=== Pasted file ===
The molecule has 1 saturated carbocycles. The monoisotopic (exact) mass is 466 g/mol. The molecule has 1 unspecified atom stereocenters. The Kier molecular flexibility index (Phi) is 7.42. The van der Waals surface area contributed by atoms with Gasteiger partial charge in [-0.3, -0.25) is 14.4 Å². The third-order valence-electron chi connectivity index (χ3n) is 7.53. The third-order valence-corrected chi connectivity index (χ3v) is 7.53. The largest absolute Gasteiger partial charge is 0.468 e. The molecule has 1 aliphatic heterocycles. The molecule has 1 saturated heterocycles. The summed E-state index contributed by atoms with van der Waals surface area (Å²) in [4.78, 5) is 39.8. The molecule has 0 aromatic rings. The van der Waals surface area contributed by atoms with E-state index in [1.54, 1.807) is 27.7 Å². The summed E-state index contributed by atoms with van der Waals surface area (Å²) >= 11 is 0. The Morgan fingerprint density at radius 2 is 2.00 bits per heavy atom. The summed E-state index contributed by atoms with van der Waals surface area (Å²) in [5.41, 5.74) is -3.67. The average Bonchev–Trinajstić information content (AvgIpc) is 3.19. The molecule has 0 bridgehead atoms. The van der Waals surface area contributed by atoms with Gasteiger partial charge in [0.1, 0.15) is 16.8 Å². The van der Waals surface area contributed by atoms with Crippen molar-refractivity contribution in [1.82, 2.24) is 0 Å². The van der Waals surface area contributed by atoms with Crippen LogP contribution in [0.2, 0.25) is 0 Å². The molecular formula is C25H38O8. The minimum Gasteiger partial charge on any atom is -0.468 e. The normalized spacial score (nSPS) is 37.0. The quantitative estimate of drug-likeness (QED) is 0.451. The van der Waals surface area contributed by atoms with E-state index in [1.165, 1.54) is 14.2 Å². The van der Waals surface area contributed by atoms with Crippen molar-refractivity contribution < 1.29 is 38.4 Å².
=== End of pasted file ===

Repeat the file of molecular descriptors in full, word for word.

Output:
The molecule has 1 saturated carbocycles. The monoisotopic (exact) mass is 466 g/mol. The molecule has 1 unspecified atom stereocenters. The Kier molecular flexibility index (Phi) is 7.42. The van der Waals surface area contributed by atoms with Gasteiger partial charge in [-0.3, -0.25) is 14.4 Å². The third-order valence-electron chi connectivity index (χ3n) is 7.53. The third-order valence-corrected chi connectivity index (χ3v) is 7.53. The largest absolute Gasteiger partial charge is 0.468 e. The molecule has 1 aliphatic heterocycles. The molecule has 1 saturated heterocycles. The summed E-state index contributed by atoms with van der Waals surface area (Å²) in [4.78, 5) is 39.8. The molecule has 0 aromatic rings. The van der Waals surface area contributed by atoms with E-state index in [1.54, 1.807) is 27.7 Å². The summed E-state index contributed by atoms with van der Waals surface area (Å²) >= 11 is 0. The Morgan fingerprint density at radius 2 is 2.00 bits per heavy atom. The summed E-state index contributed by atoms with van der Waals surface area (Å²) in [5.41, 5.74) is -3.67. The average Bonchev–Trinajstić information content (AvgIpc) is 3.19. The molecule has 0 bridgehead atoms. The van der Waals surface area contributed by atoms with Gasteiger partial charge in [0.1, 0.15) is 16.8 Å². The van der Waals surface area contributed by atoms with Crippen molar-refractivity contribution in [1.82, 2.24) is 0 Å². The van der Waals surface area contributed by atoms with Crippen LogP contribution in [0.2, 0.25) is 0 Å². The molecular formula is C25H38O8. The minimum Gasteiger partial charge on any atom is -0.468 e. The normalized spacial score (nSPS) is 37.0. The quantitative estimate of drug-likeness (QED) is 0.451. The van der Waals surface area contributed by atoms with E-state index in [1.165, 1.54) is 14.2 Å². The van der Waals surface area contributed by atoms with Crippen molar-refractivity contribution < 1.29 is 38.4 Å².